2 CFPB Finalizes Two Rules Related to International Money Transfers In September, the Consumer Financial Protection Bureau ( CFPB ) published the final versions of two significant rules affecting providers of international money transfer services. The first rule permits banks and credit unions but not non-bank money transmitters operating on closed networks to estimate certain third-party fees and exchange rates associated with remittance transfers through July 21, 2020, extending an exception for such institutions that was scheduled to expire on July 21, The second rule subjects larger participants in the non-bank international money transfer market to CFPB supervision, which means that the Bureau will be empowered to conduct on-site examinations of such entities. Refresher on CFPB Remittance Rules Over the past three years, the CFPB has implemented a comprehensive set of requirements for financial institutions related to money transfers sent by consumers in the United States to individuals and businesses in foreign countries, pursuant to a provision in the Dodd-Frank Act. The rules generally require that a remittance transfer provider disclose information about the actual cost of a money transfer of more than $15, including any fees, exchange rates, and any additional charges, before and at the time a customer pays a remittance transfer provider to send funds to a foreign recipient. The rules also provide that consumers have 30 minutes to cancel a transfer after making payment and that remittance transfer providers must investigate disputes and resolve certain types of errors associated with remittance transfers, among other requirements. Although the remittance regulations generally require a provider to offer exact pricing disclosures to allow consumers to understand the actual cost of a remittance transfer, the Dodd-Frank Act temporarily allows insured institutions to provide estimates of certain third-party fees and exchange rates in cases where exact information cannot be determined because such institutions do not have the mechanisms in place to communicate with foreign financial institutions that execute remittance transfers. The law states that this exception for banks, credit unions, and thrifts will expire on July 21, 2015, but allows the CFPB to extend the exception to July 21, 2020 if it determines that expiration of the temporary exception would negatively affect the ability of insured institutions to send remittance to locations in foreign countries. After extensive consultation with industry stakeholders, the Bureau in April 2014 proposed to extend the temporary exception for an additional five years. Beyond its authority to impose the substantive requirements on money transfers providers described above, the CFPB also has authority under the Dodd-Frank Act to supervise that is, to conduct on-site and off-site examinations of and request documents from large depository institutions, as well as certain larger participants in non-bank financial markets. The purpose of this supervision is to assess financial institutions compliance with federal law and to detect and assess risks to both consumers to consumer financial markets. Pursuant to the Dodd-Frank Act, the Bureau has already begun its supervision of large depository institutions, payday lenders, private education lenders and mortgage originators and services. At the same time, the CFPB has been gradually establishing rules over the past three years to identify which entities and which markets should be subject to its authority under Dodd-Frank to supervise larger participants in non-bank financial markets. The Bureau has already implemented thresholds for supervision typically based on a company s annual receipts of larger participants in the debt collection, consumer reporting, and student loan servicing markets. On January 31, 2014, the CFPB proposed that large money transfer businesses that conduct at least one million international money transfers annually should be subject to supervision. 2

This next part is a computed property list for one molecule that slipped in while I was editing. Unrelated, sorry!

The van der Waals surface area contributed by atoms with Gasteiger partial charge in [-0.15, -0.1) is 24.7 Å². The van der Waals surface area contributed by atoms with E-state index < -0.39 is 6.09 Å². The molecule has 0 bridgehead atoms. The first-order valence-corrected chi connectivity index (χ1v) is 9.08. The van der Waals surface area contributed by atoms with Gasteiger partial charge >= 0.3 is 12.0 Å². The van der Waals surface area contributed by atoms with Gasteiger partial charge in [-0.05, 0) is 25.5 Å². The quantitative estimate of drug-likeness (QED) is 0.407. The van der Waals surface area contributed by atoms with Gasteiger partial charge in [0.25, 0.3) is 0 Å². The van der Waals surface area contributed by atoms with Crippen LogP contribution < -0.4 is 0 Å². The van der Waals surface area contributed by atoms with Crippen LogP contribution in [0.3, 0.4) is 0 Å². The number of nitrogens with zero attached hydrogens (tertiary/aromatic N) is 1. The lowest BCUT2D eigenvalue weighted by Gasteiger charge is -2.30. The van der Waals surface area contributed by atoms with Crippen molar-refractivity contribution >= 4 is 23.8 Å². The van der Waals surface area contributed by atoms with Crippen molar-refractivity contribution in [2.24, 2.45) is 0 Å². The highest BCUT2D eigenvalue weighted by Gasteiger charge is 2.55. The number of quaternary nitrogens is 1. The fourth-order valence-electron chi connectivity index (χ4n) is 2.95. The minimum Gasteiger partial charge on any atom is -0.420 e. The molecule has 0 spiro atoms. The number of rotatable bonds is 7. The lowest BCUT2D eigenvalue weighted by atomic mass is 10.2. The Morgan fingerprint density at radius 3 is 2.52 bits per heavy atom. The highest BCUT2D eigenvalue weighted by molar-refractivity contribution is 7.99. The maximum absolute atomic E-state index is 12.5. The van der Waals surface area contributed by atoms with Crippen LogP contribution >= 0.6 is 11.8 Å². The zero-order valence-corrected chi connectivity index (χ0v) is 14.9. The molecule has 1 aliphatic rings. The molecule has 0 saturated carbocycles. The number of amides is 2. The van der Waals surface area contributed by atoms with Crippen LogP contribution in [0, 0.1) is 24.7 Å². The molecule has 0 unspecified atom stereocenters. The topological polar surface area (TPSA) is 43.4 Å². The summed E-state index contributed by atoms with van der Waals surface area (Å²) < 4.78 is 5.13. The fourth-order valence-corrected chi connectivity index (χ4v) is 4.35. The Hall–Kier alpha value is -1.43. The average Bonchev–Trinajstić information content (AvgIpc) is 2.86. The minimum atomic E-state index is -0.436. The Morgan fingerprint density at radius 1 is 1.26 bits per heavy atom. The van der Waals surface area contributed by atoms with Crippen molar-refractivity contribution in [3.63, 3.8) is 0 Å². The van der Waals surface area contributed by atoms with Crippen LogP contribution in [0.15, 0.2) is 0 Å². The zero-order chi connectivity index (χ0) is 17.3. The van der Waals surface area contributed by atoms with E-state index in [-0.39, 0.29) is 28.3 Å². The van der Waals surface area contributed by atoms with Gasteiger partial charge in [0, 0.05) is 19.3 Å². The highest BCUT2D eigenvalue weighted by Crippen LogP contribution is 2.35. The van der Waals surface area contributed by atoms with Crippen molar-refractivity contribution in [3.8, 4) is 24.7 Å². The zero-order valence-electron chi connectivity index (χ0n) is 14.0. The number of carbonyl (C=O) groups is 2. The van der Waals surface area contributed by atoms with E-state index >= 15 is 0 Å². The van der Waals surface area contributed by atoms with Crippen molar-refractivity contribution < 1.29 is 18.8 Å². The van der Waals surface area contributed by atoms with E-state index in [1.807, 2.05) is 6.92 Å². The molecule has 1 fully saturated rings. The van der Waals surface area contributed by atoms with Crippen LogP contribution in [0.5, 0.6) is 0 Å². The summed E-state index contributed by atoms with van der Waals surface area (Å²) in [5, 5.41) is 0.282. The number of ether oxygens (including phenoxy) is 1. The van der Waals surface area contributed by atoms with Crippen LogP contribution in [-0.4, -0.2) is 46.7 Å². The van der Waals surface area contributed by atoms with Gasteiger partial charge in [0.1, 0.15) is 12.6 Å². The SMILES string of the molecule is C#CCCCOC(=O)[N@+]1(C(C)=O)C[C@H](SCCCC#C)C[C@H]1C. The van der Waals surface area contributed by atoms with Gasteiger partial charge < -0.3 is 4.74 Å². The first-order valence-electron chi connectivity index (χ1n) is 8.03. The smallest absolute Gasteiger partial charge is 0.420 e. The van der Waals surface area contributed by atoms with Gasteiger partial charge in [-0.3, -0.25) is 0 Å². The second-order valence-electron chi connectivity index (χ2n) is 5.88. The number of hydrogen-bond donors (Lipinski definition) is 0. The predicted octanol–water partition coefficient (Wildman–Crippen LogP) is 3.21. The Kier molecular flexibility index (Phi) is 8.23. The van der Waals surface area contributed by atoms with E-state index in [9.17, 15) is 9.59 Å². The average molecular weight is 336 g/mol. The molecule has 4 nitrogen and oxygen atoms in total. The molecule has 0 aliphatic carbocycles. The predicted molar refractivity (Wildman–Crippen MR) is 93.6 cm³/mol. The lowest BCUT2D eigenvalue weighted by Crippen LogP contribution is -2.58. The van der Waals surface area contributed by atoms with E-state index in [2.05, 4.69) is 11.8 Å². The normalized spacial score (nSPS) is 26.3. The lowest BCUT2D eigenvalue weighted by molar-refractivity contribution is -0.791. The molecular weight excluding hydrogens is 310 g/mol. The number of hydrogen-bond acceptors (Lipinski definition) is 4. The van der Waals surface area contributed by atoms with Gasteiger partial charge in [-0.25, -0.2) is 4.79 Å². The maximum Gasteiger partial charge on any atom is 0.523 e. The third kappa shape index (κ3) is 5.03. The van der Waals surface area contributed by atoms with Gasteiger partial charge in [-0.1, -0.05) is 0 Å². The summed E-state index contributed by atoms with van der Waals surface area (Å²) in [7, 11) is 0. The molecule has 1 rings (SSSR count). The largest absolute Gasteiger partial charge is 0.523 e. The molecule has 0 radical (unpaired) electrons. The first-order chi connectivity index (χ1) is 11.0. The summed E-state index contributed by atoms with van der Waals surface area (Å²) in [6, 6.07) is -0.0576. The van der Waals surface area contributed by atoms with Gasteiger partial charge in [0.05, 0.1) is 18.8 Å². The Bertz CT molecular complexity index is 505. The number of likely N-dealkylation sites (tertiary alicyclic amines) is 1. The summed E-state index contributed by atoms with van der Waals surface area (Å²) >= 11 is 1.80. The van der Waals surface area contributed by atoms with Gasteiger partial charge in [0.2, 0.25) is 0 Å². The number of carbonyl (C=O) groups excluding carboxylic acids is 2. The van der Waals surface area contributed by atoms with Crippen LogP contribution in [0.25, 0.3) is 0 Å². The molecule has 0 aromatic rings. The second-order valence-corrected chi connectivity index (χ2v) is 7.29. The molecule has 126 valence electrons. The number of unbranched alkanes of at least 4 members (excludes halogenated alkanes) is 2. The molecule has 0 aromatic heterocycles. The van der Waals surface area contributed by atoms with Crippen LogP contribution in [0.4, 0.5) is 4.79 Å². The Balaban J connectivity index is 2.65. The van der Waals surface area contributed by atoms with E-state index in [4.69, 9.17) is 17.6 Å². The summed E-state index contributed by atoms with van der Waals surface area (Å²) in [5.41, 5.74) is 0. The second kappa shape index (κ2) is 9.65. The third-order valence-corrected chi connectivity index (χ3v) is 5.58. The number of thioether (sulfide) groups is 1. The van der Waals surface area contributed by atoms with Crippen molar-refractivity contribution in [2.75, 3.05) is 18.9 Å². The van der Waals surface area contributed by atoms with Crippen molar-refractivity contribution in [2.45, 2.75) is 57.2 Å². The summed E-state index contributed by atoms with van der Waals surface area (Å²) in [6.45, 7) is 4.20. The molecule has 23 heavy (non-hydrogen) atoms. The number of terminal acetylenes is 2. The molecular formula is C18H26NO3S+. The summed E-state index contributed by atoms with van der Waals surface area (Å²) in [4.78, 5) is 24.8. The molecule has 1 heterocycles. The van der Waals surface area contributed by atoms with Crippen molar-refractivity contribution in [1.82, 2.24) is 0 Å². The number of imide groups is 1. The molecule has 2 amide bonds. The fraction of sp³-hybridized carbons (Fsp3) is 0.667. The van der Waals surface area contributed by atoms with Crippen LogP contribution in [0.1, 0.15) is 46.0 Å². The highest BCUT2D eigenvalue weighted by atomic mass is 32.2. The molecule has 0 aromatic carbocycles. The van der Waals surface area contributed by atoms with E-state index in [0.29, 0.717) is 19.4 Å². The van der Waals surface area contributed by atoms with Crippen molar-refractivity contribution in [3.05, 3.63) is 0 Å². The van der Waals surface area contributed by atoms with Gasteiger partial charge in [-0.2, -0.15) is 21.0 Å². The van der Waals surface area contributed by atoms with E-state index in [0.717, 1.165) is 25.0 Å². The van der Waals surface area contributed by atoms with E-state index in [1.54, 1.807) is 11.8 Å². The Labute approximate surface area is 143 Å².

3 Final Rule Allows Insured Financial Institutions to Estimate Pricing Until July 2020 In early September, the CFPB published two final rules related to the depository institution exception for pricing disclosures and the supervision of larger participants in the nonbank international money transfer market, respectively. With respect to the pricing disclosures for remittance transfers, the CFPB s final rule establishes that banks, credit unions, and thrifts will remain exempt from the pricing disclosure requirements through July 21, This means that, until that date, insured banks and credit unions will be allowed to estimate the amount of currency to be received in a remittance transfer, so long as the remittance transfer is sent from the sender s account with the provider and the provider cannot determine the exact amount of currency to be received for reasons outside of its control. Pursuant to the determination allowed under the Dodd-Frank Act, the Bureau concluded that a failure to extend the exception would negatively affect the ability of insured institutions to send remittance transfers and that such an impact could cause some remittance transfer providers to stop sending certain transfers. Nevertheless, the CFPB expects insured banks and credit unions to continue to develop systems that will ultimately allow them to provide accurate, exact disclosures of exchange rates and third-party fees for consumers engaging in remittance transfers and believes that bank and credit union reliance on the temporary exception will decrease over time. In a separate publication, the CFPB applied its supervisory authority to large money transfer businesses that conduct at least one million international money transfers annually. The impact of this rule is that such businesses like larger participants in the non-bank debt collection, consumer reporting, and student loan servicing markets will now be subject to examinations and information requests, just like those that large depository institutions must incur. As first explained in its initial proposal to supervise international money transmitters, CFPB concluded that aggregate annual international money transfers is the appropriate metric to determine whether a company is a larger participant because it reflects the number of interactions a company has with consumers and, according to Bureau research, many providers already assemble such data for internal business purposes. The measure includes international money transfers in which an agent such as a grocery store or convenience store acts on a transfer provider s behalf. However, it does not include transfers in which another company provided the transfers and the supervised nonbank financial institution performed activities as an agent on behalf of that other company, unless the nonbank was acting as an agent on behalf of an affiliated company. The CFPB estimates that this threshold will subject approximately 25 international money transfer providers which, collectively, provided about 140 million transfers in 2012, with a total volume of approximately $40 billion to supervision. Any nonbank money transmitter that becomes subject to CFPB supervision will remain a larger participant for the two years after the first tax year in which the entity last met the 1 million aggregate annual international money transfers test. Although, in most cases, the companies that are subject to supervision as a larger participant will be also be regulated under the CFPB s remittance rules, the applicability of the two rules is not entirely the same. The disclosure requirements and consumer protections contained in the remittance regulations apply only to remittance transfers of more than $15; however, the CFPB s threshold for supervision will extend to all types and amounts of money transfers. The Bureau believes that these slightly different standards are necessary because small-value transactions comprise part of the same market as larger transactions and the number of international money transfers provided reflect the extent of a provider s market participation. 3